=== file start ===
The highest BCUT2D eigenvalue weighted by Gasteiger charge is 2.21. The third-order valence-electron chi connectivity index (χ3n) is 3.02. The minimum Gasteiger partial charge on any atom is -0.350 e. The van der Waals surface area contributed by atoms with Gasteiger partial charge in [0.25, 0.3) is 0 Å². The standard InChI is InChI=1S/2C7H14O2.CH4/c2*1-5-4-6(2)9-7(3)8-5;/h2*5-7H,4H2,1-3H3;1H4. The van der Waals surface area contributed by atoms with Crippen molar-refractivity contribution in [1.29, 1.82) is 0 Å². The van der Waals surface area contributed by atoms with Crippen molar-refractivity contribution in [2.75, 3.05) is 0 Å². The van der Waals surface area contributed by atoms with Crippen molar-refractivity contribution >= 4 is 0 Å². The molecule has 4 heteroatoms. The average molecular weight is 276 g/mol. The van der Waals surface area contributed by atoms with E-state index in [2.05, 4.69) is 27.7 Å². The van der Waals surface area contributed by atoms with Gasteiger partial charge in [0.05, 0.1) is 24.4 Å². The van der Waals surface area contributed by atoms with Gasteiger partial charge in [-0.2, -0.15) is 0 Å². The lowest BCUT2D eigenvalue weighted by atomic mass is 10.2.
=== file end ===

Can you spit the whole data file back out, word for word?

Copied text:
The highest BCUT2D eigenvalue weighted by Gasteiger charge is 2.21. The third-order valence-electron chi connectivity index (χ3n) is 3.02. The minimum Gasteiger partial charge on any atom is -0.350 e. The van der Waals surface area contributed by atoms with Gasteiger partial charge in [0.25, 0.3) is 0 Å². The standard InChI is InChI=1S/2C7H14O2.CH4/c2*1-5-4-6(2)9-7(3)8-5;/h2*5-7H,4H2,1-3H3;1H4. The van der Waals surface area contributed by atoms with Crippen molar-refractivity contribution in [1.29, 1.82) is 0 Å². The van der Waals surface area contributed by atoms with Crippen molar-refractivity contribution in [2.75, 3.05) is 0 Å². The van der Waals surface area contributed by atoms with Crippen molar-refractivity contribution >= 4 is 0 Å². The molecule has 4 heteroatoms. The average molecular weight is 276 g/mol. The van der Waals surface area contributed by atoms with E-state index in [2.05, 4.69) is 27.7 Å². The van der Waals surface area contributed by atoms with Gasteiger partial charge in [0.05, 0.1) is 24.4 Å². The van der Waals surface area contributed by atoms with Gasteiger partial charge in [-0.2, -0.15) is 0 Å². The lowest BCUT2D eigenvalue weighted by atomic mass is 10.2.